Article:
WEDNESDAY, Oct. 31 (HealthDay News) -- The torrential rains and
hurtling winds of "superstorm" Sandy are slowly passing through,
along with some of the more acute health dangers such as falling
trees and high flood waters.
But in the days, weeks and months to come, residents of the
hardest hit areas will face myriad risks to their health, experts
Sandy, dubbed a post-tropical cyclone by the National Hurricane
Center, swept through the U.S. Northeast on Monday and Tuesday,
leaving entire towns under water and dozens dead.
Overall, an estimated 7.2 million people across the Northeast
were without power Tuesday morning, including much of New York
First, experts say, there are short-term hazards. Residents
struggling to return and re-establish themselves in the region
can't afford to forget that water plus electricity can add up to
"Don't try to deal with electricity while any part of your body is touching water," urged Dr. Pavani Ram, associate professor of social and preventive medicine at the University at Buffalo's School of Public Health and Health Professions. "If you're standing in water, you shouldn't be trying to turn the electricity off or touch any kind of electrical appliance."
Then there's the risk of carbon monoxide poisoning from small
generators, especially if the generators are placed in poorly
ventilated areas such as a garage or basement, Ram added.
Longer-term dangers loom, as well. Ironically, all the water
unleashed by Sandy could mean a shortage of clean drinking water.
Residents need to be on the alert for water-related advisories from
the health department or local water authority. Even in the absence
of such alerts, they may want to stick to bottled or boiled water
until they get more information.
People should also be careful about consuming perishable food,
such as eggs or milk, that's been languishing in a refrigerator
without power. "People are not going to do themselves any favors by
getting sick in the midst of the crisis," Ram said.
Big storms can also boost concentrations of pollen and mold, two
major allergy triggers, according to the American College of
Allergy, Asthma and Immunology (ACAAI).
"Immunocompromised people and elderly people are probably at highest risk for complications from mold exposure and these are the people who should stay away from water-logged buildings, especially for prolonged periods of time," Ram said.
Still, allergies and asthma were not among the main problems
following Hurricanes Katrina (2005) and Isaac (2012), said Dr.
Joseph Guarisco, chief of emergency services at Ochsner Health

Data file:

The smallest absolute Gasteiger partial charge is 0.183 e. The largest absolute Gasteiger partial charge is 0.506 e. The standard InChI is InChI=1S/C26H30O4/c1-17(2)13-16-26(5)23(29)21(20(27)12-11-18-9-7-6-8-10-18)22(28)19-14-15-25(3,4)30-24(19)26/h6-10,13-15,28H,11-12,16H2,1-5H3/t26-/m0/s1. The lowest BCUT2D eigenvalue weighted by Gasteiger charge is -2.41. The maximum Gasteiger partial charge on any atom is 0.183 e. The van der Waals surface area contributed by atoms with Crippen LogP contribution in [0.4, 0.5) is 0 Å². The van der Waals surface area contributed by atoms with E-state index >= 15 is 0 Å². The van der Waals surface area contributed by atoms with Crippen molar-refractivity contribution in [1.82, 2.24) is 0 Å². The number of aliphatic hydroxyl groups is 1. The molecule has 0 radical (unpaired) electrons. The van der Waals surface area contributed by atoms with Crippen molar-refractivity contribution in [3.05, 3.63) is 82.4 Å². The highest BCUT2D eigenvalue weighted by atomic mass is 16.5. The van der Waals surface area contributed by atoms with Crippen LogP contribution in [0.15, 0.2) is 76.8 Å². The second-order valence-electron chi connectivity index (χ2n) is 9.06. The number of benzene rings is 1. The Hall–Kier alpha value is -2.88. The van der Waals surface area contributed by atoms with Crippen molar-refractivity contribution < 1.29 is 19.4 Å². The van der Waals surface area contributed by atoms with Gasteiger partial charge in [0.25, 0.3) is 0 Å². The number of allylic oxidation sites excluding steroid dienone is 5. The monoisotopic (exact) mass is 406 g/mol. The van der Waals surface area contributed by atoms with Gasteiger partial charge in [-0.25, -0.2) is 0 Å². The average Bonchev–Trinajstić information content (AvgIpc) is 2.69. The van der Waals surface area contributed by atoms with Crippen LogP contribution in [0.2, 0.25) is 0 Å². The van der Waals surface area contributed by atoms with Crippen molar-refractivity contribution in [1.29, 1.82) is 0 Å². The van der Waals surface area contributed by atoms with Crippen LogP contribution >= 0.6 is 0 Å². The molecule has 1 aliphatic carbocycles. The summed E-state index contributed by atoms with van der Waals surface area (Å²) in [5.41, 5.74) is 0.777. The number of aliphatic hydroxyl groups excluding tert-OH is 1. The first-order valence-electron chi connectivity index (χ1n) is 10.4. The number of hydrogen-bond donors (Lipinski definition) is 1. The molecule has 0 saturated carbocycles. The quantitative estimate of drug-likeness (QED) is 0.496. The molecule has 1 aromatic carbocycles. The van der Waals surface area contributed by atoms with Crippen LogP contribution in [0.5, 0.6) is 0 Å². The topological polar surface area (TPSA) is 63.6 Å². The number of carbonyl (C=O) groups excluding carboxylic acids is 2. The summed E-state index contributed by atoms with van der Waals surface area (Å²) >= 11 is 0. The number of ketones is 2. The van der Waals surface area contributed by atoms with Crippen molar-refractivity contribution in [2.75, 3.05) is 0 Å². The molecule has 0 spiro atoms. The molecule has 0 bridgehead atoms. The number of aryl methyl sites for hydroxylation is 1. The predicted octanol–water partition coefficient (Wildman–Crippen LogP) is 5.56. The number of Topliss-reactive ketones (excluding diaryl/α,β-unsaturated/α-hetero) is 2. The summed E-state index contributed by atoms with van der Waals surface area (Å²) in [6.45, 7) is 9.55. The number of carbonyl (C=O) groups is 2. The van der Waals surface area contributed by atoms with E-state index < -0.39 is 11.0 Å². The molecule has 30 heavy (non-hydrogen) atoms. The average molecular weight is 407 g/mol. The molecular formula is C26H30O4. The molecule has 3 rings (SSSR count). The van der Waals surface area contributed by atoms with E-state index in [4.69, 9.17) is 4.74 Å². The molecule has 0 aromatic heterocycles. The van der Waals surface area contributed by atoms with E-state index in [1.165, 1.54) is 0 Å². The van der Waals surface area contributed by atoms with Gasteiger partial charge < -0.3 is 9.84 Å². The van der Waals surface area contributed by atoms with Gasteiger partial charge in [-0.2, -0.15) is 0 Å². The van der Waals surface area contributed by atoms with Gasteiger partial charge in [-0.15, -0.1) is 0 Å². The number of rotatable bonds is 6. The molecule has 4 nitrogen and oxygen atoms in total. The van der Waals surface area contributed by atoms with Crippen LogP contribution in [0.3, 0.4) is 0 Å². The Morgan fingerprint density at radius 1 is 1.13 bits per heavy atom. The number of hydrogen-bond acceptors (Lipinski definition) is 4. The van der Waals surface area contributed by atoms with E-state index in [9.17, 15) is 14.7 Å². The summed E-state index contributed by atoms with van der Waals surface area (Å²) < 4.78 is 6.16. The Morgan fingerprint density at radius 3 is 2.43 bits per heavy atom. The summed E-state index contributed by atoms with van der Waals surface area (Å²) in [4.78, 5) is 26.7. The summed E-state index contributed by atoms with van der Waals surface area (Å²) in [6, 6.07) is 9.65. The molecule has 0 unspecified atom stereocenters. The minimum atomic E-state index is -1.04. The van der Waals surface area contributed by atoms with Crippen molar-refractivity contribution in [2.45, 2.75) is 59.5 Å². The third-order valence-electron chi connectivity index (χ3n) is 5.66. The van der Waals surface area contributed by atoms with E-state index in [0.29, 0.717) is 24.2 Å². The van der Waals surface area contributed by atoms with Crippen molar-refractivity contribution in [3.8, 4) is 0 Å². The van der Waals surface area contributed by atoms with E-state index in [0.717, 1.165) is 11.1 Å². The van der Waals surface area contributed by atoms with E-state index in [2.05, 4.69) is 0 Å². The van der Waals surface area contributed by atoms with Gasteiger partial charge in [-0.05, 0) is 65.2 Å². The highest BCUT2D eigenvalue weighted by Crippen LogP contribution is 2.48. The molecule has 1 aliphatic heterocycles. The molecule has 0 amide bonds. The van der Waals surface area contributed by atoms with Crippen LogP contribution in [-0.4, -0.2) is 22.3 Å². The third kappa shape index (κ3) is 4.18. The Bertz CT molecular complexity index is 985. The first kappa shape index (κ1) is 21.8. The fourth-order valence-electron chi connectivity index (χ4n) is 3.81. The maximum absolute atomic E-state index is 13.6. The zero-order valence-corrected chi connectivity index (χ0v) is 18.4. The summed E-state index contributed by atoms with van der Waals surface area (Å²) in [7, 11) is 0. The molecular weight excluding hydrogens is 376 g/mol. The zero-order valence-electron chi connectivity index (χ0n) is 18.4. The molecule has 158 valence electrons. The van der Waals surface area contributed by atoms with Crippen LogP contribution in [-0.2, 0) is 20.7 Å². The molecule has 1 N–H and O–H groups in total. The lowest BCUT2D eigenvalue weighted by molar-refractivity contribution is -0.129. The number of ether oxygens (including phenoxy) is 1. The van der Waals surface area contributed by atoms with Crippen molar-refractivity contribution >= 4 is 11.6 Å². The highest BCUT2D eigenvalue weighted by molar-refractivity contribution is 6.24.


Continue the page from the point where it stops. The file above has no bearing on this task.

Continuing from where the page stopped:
System in New Orleans, who lived through both of those
Instead, his department saw scores of injuries stemming from
recovery and clean-up efforts. This included electrical injuries,
hand injuries, soft tissue injuries from falls and slips, eye
"We were inundated with recovery and clean-up injury-related illness more than anything for quite some time after the storm," Guarisco said. He advised that people wear protective gear during clean up and reconstruction and to stay away from power lines.
Elderly patients and those with chronic illnesses who depend on
health care networks and on having medication suffered as well,
Guarisco pointed out. "Those resources are disconnected [after a
storm] and a lot of those patients have a tough time getting their
basic needs met," Guarisco said. "They didn't take their
medications. Their nutrition was bad and they became
There's more about protecting yourself before and after major
storms at the
U.S. Centers for Disease Control and
EBSCO Information Services is fully accredited by URAC. URAC is an independent, nonprofit health care accrediting organization dedicated to promoting health care quality through accreditation, certification and commendation.
Please be aware that this information is provided to supplement the care provided by your physician. It is neither intended nor implied to be a substitute for professional medical advice. CALL YOUR HEALTHCARE PROVIDER IMMEDIATELY IF YOU THINK YOU MAY HAVE A MEDICAL EMERGENCY. Always seek the advice of your physician or other qualified health provider prior to starting any new treatment or with any questions you may have regarding a medical condition.
Copyright © EBSCO Information Services. All rights reserved.